Every single Act either weakeneth or improveth our Credit with other Men ; and as an habit of being just to our Word will confirm, so an habit of too freely dispensing with it must necessarily destroy it.
The Anatomy of an Equivalent : from The Complete Works of George Savile, First Marquess of Halifax (1912), ed. Sir Walter Alexander Raleigh, Clarendon Press p. 123.
The Lady's New Year's Gift: or Advice to a Daughter (1688)
A Husband without Faults is a dangerous Observer.
In your Clothes avoid too much Gaudy ; do not value your self upon an Imbroidered Gown ; and remember, that a reasonable Word, or an obliging Look, will gain you more respect, than all your fine Trappings.
Remember that Children and Fools want every thing because they want Wit to distinguish: and therefore there is no stronger Evidence of a Crazy Understanding, than the making too large a Catalogue of things necessary, when in truth there are so very few things that have a right to be placed in it.
A Princely Mind will undo a private Family.
Love is a Passion that hath Friends in the Garrison.
The Triumph of Wit is to make your good Nature subdue your Censure; to be quick in seeing Faults, and slow in exposing them. You are to consider, that the invisible thing called a Good Name, is made up of the Breath of Numbers that speak well of you; so that if by a disobliging Word you silence the meanest, the Gale will be less strong which is to bear up your Esteem.
The sight of a drunkard is a better sermon against that vice than the best that was ever preached on that subject.
The People are never so perfectly backed, but that they will kick and fling if not stroked at seasonable times.
A Prince who will not undergo the Difficulty of Understanding, must undergo the Danger of Trusting.
Nothing is less forgiven than setting Patterns Men have no mind to follow.
Princes (their Rewards of Servants).
Men are so unwilling to displease a Prince, that it is as dangerous to inform him right, as to serve him wrong.
Princes (their Rewards of Servants).
Most Mens' Anger about Religion is as if two Men should quarrel for a Lady they neither of them care for.
When the People contend for their Liberty, they seldom get any thing by their Victory but new Masters.
Of Prerogative, Power and Liberty.
Laws are generally not understood by three sorts of persons, viz. by those who make them, by those who execute them, and by those who suffer, if they break them.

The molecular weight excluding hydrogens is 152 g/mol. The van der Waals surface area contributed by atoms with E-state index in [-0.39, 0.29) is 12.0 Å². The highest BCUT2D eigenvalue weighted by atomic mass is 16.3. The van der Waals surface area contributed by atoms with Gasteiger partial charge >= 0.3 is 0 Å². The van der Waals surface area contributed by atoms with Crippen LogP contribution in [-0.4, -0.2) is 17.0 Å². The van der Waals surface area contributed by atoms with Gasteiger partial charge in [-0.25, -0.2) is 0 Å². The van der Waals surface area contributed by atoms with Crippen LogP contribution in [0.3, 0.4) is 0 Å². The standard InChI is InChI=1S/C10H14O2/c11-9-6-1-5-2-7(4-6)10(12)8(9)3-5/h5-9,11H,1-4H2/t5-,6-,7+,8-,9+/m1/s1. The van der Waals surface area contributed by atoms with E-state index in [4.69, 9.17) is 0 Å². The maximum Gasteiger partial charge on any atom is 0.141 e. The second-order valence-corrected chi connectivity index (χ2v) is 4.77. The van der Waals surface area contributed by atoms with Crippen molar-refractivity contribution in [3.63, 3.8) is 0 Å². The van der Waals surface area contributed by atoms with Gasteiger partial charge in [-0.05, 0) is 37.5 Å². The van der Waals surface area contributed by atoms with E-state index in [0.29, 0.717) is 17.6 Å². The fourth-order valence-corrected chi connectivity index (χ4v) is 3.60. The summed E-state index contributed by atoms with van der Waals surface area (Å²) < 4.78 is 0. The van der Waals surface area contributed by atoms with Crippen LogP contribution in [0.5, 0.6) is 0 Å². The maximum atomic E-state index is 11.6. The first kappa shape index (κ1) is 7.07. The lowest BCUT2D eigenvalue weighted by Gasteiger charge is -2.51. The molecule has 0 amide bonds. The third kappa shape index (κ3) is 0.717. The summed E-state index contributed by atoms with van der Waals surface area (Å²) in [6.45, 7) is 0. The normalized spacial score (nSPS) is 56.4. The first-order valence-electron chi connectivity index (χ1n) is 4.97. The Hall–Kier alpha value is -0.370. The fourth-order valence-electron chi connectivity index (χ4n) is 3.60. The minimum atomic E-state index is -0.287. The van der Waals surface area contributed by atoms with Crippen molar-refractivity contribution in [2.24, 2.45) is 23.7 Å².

If the Laws could speak for themselves, they would complain of the Lawyers in the first Place.
The best Party is but a kind of Conspiracy against the rest of the Nation. They put every body else out of their Protection. Like the Jews to the Gentiles, all others are the Offscowrings of the World.
Men are not hang'd for stealing Horses, but that Horses may not be stolen.
Malice is of a low Stature, but it hath very long Arms.
Of Malice and Envy.
The best way to suppose what may come, is to remember what is past.
Miscellaneous Thoughts and Reflections.
Anger is never without an Argument, but seldom with a good one.
There is Reason to think the most celebrated Philosophers would have been Bunglers at Business ; but the Reason is because they despised it.
Popularity is a Crime from the Moment it is sought ; it is only a Virtue where Men have it whether they will or no.
No Man is so much a Fool as not to have Wit enough sometimes to be a Knave ; nor any so cunning a Knave, as not to have the Weakness sometimes to play the Fool.
In this Age, when it is said of a Man, He knows how to live , it may be imply’d he is not very honest.
It is Ill-manners to silence a Fool, and Cruelty to let him go on.
Most men make little other use of their Speech than to give evidence against their own Understanding.
Hope is generally a wrong Guide, though it is very good Company by the way. It brusheth through Hedge and Ditch till it cometh to a great Leap, and there it is apt to fall and break its Bones.
Malice is of a low Stature, but it hath very long Arms. It often reacheth into the next World, Death itself is not a Bar to it.
Malice, like Lust, when it is at the Height, doth not know Shame.
The vanity of teaching often tempteth a Man to forget he is a Blockhead.
The first mistake belonging to business is the going into it.
Men make it such a point of honour to be fit for business that they forget to examine whether business is fit for a man.
It is not a reproach but a compliment to learning, to say, that great scholars are less fit for business; since the truth is, business is so much a lower thing than learning, that a man used to the last cannot easily bring his stomach down to the first.
If Men considered how many Things there are that Riches cannot buy, they would not be so fond of them.
They who are of opinion that Money will do every thing, may very well be suspected to do every thing for Money.
Money hath too great a Preference given to it by States, as well as by particular Men.
A Little Learning misleadeth, and a great deal often stupifieth the Understanding.
When by habit a man cometh to have a bargaining soul, its wings are cut, so that it can never soar. It bindeth reason an apprentice to gain, and instead of a director, maketh it a drudge.